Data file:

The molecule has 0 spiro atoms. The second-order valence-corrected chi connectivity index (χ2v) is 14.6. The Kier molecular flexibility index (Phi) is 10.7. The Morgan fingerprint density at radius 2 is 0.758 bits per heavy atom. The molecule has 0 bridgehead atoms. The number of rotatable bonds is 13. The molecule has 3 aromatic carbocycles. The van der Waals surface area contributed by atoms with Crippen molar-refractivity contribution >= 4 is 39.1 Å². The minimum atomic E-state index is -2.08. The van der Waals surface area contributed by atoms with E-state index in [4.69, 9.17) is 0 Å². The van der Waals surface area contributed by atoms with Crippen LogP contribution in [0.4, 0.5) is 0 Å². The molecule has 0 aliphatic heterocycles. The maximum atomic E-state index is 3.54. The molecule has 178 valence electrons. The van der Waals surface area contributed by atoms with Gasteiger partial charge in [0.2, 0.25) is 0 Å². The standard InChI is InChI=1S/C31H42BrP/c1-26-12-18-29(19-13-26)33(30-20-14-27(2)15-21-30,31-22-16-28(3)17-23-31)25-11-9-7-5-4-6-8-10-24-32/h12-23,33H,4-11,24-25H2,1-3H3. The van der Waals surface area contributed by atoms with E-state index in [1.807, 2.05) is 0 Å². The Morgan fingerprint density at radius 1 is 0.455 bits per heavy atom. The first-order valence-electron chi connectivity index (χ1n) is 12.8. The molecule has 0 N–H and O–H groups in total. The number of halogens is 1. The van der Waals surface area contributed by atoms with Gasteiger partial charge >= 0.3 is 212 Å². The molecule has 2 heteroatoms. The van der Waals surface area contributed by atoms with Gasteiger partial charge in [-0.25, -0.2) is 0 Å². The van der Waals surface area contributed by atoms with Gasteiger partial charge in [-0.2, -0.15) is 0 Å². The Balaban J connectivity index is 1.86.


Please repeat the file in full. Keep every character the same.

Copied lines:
The molecule has 0 spiro atoms. The second-order valence-corrected chi connectivity index (χ2v) is 14.6. The Kier molecular flexibility index (Phi) is 10.7. The Morgan fingerprint density at radius 2 is 0.758 bits per heavy atom. The molecule has 0 bridgehead atoms. The number of rotatable bonds is 13. The molecule has 3 aromatic carbocycles. The van der Waals surface area contributed by atoms with Crippen molar-refractivity contribution >= 4 is 39.1 Å². The minimum atomic E-state index is -2.08. The van der Waals surface area contributed by atoms with E-state index in [4.69, 9.17) is 0 Å². The van der Waals surface area contributed by atoms with Crippen LogP contribution in [0.4, 0.5) is 0 Å². The molecule has 0 aliphatic heterocycles. The maximum atomic E-state index is 3.54. The molecule has 178 valence electrons. The van der Waals surface area contributed by atoms with Gasteiger partial charge in [0.2, 0.25) is 0 Å². The standard InChI is InChI=1S/C31H42BrP/c1-26-12-18-29(19-13-26)33(30-20-14-27(2)15-21-30,31-22-16-28(3)17-23-31)25-11-9-7-5-4-6-8-10-24-32/h12-23,33H,4-11,24-25H2,1-3H3. The van der Waals surface area contributed by atoms with E-state index in [1.807, 2.05) is 0 Å². The Morgan fingerprint density at radius 1 is 0.455 bits per heavy atom. The first-order valence-electron chi connectivity index (χ1n) is 12.8. The molecule has 0 N–H and O–H groups in total. The number of halogens is 1. The van der Waals surface area contributed by atoms with Gasteiger partial charge >= 0.3 is 212 Å². The molecule has 2 heteroatoms. The van der Waals surface area contributed by atoms with Gasteiger partial charge in [-0.25, -0.2) is 0 Å². The van der Waals surface area contributed by atoms with Gasteiger partial charge in [-0.2, -0.15) is 0 Å². The Balaban J connectivity index is 1.86.